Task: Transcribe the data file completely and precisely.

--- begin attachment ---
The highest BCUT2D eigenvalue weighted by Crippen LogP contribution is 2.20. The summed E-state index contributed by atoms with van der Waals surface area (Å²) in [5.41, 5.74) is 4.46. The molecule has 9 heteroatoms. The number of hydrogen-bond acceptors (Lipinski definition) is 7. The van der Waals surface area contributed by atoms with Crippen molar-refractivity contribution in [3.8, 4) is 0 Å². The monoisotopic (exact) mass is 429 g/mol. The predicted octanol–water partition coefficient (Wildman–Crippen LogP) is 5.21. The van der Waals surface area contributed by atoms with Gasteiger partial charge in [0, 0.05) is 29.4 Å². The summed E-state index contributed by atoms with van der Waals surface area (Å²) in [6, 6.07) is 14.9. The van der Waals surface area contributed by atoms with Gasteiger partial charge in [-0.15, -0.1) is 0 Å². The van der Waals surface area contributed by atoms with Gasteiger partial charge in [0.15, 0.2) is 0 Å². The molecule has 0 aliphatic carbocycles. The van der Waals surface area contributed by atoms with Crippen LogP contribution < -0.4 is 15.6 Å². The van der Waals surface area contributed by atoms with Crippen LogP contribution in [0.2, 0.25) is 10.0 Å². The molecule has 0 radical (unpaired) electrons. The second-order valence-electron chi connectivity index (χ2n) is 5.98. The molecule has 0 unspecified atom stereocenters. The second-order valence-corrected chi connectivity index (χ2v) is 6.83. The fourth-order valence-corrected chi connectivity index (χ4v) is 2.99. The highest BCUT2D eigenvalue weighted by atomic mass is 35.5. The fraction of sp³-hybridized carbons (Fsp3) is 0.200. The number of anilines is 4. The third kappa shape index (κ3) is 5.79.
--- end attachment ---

The highest BCUT2D eigenvalue weighted by Crippen LogP contribution is 2.20. The summed E-state index contributed by atoms with van der Waals surface area (Å²) in [5.41, 5.74) is 4.46. The molecule has 9 heteroatoms. The number of hydrogen-bond acceptors (Lipinski definition) is 7. The van der Waals surface area contributed by atoms with Crippen molar-refractivity contribution in [3.8, 4) is 0 Å². The monoisotopic (exact) mass is 429 g/mol. The predicted octanol–water partition coefficient (Wildman–Crippen LogP) is 5.21. The van der Waals surface area contributed by atoms with Gasteiger partial charge in [0, 0.05) is 29.4 Å². The summed E-state index contributed by atoms with van der Waals surface area (Å²) in [6, 6.07) is 14.9. The van der Waals surface area contributed by atoms with Gasteiger partial charge in [-0.15, -0.1) is 0 Å². The van der Waals surface area contributed by atoms with Gasteiger partial charge in [0.15, 0.2) is 0 Å². The molecule has 0 aliphatic carbocycles. The van der Waals surface area contributed by atoms with Crippen LogP contribution < -0.4 is 15.6 Å². The van der Waals surface area contributed by atoms with Crippen LogP contribution in [0.2, 0.25) is 10.0 Å². The molecule has 0 radical (unpaired) electrons. The second-order valence-electron chi connectivity index (χ2n) is 5.98. The molecule has 0 unspecified atom stereocenters. The second-order valence-corrected chi connectivity index (χ2v) is 6.83. The fourth-order valence-corrected chi connectivity index (χ4v) is 2.99. The highest BCUT2D eigenvalue weighted by atomic mass is 35.5. The fraction of sp³-hybridized carbons (Fsp3) is 0.200. The number of anilines is 4. The third kappa shape index (κ3) is 5.79.